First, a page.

We ended the week on a high note. We went to the migration office to renew our residency. Now, you never know what to expect there. The office on the island has only been in place a little over a year. Before that, we had to go to the mainland of Honduras to renew and hope that we could get it accomplished in one trip, which usually wasn't the case. This local office is so handy! Last year it was still rather unorganized with stacks of files piled up here and there and everything still filled out by hand. This year, the office has expanded, everything is neatly filed and organized AND computerized!! Yes!!  We had printed and filled in the renewal forms ahead of time and had them stamped at the bank when we paid our renewal fee. We presented them with our passports, old residency cards, constancia from the bank, and filled in one more form each and then were electronically fingerprinted and photographed and a few minutes later, handed our brand new residency cards!! Woo hoo!!!! In and out in less than 30 minutes!
Photo credit: Susan Campbell

We discovered a great new restaurant on our way home, Ellen's Place, located in Pirate's Den. They were having a soft opening, sort of word-of-mouth, while they prepare for their official opening in a few weeks. We had delicious meals, generous servings and very reasonable prices.

It really was a very good week. We ended it with another trip to the beach.

Wednesday, January 20, 2016

The Continued Shaming of Roatan

I haven't posted any follow-ups on the battle between the tax enforcers, DEI, who wreaked havoc upon Roatan businesses in December. First, DEI agents were called off of their witch hunt on Roatan. The head of DEI was called to appear before the Honduran Congress. Congress demanded certain changes be made such changes in the tax code,  training for these DEI agents (who work under contract), forbidding the shutting down of businesses over minor details, such a lack of email address on the receipt - the business will be given a set amount of time to correct the problem, and DEI will pay another visit to insure that this is done.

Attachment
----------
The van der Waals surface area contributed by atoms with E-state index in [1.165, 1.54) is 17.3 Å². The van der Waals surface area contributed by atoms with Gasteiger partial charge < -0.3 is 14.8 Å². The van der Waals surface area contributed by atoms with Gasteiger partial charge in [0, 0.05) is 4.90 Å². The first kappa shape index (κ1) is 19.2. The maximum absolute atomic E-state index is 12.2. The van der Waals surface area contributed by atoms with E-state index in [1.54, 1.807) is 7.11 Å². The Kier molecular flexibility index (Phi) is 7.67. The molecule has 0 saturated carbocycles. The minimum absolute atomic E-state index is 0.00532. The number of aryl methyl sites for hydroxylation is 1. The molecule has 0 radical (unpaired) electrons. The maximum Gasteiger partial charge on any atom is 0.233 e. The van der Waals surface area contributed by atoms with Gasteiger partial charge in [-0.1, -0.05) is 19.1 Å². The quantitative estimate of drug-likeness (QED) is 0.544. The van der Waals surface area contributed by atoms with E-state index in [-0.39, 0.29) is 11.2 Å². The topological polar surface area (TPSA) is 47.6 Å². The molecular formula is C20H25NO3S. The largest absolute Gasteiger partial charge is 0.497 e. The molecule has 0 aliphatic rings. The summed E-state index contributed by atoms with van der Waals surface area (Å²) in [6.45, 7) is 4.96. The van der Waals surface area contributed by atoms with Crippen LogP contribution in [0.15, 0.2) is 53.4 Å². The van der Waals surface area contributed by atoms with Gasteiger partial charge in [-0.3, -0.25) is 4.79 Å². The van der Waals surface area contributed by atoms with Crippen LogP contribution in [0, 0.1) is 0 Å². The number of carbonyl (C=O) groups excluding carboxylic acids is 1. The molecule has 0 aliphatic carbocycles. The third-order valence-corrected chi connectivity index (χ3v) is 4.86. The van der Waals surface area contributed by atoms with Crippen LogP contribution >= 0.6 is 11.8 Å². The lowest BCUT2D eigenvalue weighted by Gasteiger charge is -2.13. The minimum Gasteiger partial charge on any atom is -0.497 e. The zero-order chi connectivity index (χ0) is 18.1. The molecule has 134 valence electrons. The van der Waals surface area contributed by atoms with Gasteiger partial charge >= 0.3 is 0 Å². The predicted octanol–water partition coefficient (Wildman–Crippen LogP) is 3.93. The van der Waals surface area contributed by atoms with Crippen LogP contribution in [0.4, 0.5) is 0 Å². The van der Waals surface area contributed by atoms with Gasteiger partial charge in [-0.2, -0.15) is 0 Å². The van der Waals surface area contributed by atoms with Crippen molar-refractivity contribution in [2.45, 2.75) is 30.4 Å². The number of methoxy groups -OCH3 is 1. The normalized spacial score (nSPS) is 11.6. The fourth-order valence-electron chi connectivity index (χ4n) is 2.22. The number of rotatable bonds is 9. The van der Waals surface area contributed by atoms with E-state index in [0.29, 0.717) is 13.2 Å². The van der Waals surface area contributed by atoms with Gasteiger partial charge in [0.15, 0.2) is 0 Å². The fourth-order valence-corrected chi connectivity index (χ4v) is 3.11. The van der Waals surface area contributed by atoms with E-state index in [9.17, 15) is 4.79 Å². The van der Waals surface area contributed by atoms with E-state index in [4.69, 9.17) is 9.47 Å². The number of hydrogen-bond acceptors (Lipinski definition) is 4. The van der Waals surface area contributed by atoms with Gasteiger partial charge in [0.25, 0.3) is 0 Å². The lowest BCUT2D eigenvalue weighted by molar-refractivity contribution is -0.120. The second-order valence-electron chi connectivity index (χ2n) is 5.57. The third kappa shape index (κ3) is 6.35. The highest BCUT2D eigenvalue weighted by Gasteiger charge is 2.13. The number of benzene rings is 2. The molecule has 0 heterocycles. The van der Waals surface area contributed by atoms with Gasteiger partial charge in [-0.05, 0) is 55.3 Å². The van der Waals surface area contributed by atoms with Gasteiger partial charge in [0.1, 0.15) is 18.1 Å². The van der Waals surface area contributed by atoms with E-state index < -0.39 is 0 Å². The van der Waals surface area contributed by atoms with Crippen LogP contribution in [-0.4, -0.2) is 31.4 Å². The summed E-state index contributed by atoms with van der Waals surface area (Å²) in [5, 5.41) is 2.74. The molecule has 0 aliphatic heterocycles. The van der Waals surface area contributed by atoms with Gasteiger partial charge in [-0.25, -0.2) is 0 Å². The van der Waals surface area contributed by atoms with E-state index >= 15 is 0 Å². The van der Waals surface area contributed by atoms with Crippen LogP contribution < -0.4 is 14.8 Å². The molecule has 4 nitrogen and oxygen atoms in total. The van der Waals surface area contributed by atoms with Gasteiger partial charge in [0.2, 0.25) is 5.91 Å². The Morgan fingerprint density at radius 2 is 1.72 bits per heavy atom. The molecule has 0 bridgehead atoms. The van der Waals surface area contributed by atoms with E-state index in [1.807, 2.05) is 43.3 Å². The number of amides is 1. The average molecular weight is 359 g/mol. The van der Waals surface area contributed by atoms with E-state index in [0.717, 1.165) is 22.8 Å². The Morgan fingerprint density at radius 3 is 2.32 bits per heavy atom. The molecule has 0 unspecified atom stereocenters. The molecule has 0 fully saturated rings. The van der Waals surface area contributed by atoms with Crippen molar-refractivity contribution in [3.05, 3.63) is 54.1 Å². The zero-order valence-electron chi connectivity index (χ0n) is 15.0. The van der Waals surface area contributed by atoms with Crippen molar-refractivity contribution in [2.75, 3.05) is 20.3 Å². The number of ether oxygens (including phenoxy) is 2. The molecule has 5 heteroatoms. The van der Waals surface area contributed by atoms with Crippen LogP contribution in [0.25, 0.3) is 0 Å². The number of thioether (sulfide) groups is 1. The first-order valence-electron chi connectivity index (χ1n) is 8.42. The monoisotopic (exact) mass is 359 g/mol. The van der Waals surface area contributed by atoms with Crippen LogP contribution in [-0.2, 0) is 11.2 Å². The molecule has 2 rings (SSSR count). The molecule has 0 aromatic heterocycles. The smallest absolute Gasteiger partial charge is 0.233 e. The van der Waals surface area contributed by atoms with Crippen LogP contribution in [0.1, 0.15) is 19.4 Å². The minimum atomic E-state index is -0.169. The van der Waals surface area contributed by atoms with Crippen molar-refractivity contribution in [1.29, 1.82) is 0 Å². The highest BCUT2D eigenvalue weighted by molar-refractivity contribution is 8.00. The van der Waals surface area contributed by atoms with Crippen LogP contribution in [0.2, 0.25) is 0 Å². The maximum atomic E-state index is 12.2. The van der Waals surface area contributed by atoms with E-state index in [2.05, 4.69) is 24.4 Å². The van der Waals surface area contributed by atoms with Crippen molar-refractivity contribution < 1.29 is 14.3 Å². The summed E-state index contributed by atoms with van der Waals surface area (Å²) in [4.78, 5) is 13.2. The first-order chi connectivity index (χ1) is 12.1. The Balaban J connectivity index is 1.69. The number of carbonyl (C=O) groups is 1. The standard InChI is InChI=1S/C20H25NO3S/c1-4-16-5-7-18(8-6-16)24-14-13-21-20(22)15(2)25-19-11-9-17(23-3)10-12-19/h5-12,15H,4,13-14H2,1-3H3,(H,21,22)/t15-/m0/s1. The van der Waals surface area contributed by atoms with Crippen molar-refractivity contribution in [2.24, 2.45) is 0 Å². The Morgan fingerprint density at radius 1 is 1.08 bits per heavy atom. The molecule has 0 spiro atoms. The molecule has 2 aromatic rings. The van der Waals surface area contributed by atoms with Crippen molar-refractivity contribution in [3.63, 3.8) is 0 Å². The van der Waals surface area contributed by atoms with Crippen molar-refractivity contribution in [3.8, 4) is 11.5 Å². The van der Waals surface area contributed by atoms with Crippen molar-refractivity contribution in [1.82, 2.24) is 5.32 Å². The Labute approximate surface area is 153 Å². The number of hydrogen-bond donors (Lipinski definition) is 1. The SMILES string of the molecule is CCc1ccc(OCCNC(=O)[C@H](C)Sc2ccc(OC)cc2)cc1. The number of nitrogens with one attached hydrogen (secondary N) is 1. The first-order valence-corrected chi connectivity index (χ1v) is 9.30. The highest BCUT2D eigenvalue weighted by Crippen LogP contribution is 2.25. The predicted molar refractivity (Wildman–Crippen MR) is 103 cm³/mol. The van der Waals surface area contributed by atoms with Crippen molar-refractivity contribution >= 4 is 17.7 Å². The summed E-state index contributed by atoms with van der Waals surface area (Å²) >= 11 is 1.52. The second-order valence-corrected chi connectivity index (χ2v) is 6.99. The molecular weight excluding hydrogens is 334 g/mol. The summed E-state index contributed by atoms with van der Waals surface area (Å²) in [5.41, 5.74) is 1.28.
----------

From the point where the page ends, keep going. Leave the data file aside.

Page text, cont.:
This was not enough to save our businesses here on the island. Here is  the link to an article published in the Panampost  recently about how the changes in the tax law will affect businesses.

Apparently the tax code and list of increased tax rates on particular businesses amounts to about 150 pages of not-so-fun reading. Even schools will be taxed. Really? The schools don't always pay their teachers who may have up to 90 kids in their class and no assistant (teachers may hire someone to help but are responsible for paying that person out of their own pocket), nor do they always supply textbooks or other necessary supplies for the teachers. Perhaps they are learning from the U.S. how to bury the brutal truth within pages of babble?

Business are not going down without a fight. They met with DEI and other government officials last month (the mayor did not bother to attend), and they have planned a peaceful march to the municipal building for this coming Saturday.

We'll see how this turns out.

Thursday, December 31, 2015